• Jennifer Giesbrecht

Dispelling the "social" myth

We know that not every dog MUST enjoy being “social” all the time or even enjoy “being social” at all.

The expectation that every dog must get along with all other dogs and love playing with all others at all times is one of the most misleading common myths that does the greatest disservice not only to dogs, but also to their owners.

Owners feel something is wrong with their dog if they aren’t the definition of “happy go lucky” in all situations with all dogs.

We don’t know any person that loves being around all people all the time, and we shouldn’t expect dogs to be this way either.

What we do expect, and what you should expect of us as caregivers, is for us to be educated and knowledgeable on how to identify and then meet each dog’s needs by creating a positive enriching experience for each dog.

Effective dog daycare isn't about being “social”. Daycare is about meeting each dog's needs by looking out for not only their physical wellbeing, but also their emotional and mental wellbeing.

Through education we can offer unique programs that differ from the old “play-all-day one-size-fits-all” model.

The myth of “socializing”

The commonly accepted (but incorrect) definition of a “well socialized” dog is one that is always happy to play with new dogs and which can get along with others in any situation it’s put in.

When a dog doesn’t meet others well on a leash or play nicely at the park with all other dogs, owners feel embarrassed and that their dog isn’t “socialized” well enough.

“I need my dog to become socialized” is the number one request we have from owners wanting to improve the quality of their life and their dog’s life when they see their dog being uncomfortable with other dogs, not greeting other dogs calmly, or being a rough “dominant” or “dog-selective” player.

The expectation is that simply by being placed in a room with other dogs, they will learn to “dog”, learn the language of play communication and will latently become “socialized”.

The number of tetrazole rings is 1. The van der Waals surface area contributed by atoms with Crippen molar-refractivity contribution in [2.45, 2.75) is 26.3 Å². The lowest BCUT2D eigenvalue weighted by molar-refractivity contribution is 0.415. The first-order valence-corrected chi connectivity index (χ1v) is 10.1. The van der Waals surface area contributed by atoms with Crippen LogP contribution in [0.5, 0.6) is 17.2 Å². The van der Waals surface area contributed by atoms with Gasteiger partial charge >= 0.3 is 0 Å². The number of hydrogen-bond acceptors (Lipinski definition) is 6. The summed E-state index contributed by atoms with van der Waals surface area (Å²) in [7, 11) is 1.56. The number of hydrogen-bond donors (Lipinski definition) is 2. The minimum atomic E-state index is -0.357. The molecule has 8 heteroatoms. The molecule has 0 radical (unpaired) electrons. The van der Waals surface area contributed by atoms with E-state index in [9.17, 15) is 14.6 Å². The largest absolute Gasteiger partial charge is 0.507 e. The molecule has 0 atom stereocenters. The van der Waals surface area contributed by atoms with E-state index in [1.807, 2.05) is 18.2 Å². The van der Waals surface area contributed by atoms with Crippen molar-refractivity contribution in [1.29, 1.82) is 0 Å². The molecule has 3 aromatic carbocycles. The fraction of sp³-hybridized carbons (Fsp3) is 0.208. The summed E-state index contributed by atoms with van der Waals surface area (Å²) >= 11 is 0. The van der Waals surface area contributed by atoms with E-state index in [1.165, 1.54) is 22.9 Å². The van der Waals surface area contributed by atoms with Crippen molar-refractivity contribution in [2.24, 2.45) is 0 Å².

That’s not what socialized means. And that’s definitely not how growing comfortable with others works.

Being socialized isn’t just about other dogs or playing. And just exposure to other dogs in a one-on-one setting or a group setting isn’t the magical cure-all answer for if a dog hasn’t been “well socialized” throughout its life.

For a dog that reacts poorly around others, being immersed in a group of dogs doesn’t help the emotional reasons they are reactive to others, but DOES stop the display of those emotions, simply by virtue of the fact that to freak out in a room full of strangers is downright dangerous, so the dogs “shut down” and don’t display any behaviour.

What looks like an antidote is actually just a suppressant.

And when our goal is to advocate for the wellbeing of each dog and to truly help them become “well socialized”, a different goal based on knowledge, experience and education is required.

What does it mean to be well-socialized?

What well-socialized IS about is being able to handle the new and unpredictable in a predictably calm and confident manner.

Being well-socialized means your dog can handle the unknown and doesn’t react in fearful ways. It doesn’t mean your dog has to love others or want to play with them, and it doesn’t mean your dog always has to do well in groups of other dogs 100% of the time.

So what can a dog daycare do?

For puppies, a good, intentional dog daycare can play an invaluable role in a puppy's early and proper socialization, can teach them to be comfortable and confident in new places and with new people and can strengthen their confidence in communicating and their ability to listen to others.

For nervous of anxious dogs, it can help build their confidence, give them a physical outlet, broaden their trusted relationships with people, and offer them enriching and positive experiences. It can offer them the opportunity to grow comfortable with others and find joy in engaging with others and can give them rewarding experiences through new and stimulating environments.

For already socially-interested dogs, it gives them the joy of connecting with new and familiar playmates and of expanding their trusted relationships with people. It offers them physical and mental engagement opportunities and maintains their adaptability to and comfort with new situations, new dogs and people.

And for reactive or aggressive dogs, it gives them a physical outlet, broadens their trusted relationships with people, and offers mental engagement through stimulation and sensory experiences tailored to them. It meets their needs without overwhelming them or pushing them beyond their comfort threshold.

But the key to achieving this? The right daycare. A daycare equipped, physically and with the knowledge, to meet their needs and care for their wellbeing.

And that's why Paws Pet Pad has become a wellbeing-based daycare: a dog daycare going beyond what has been and ushering in what should be.

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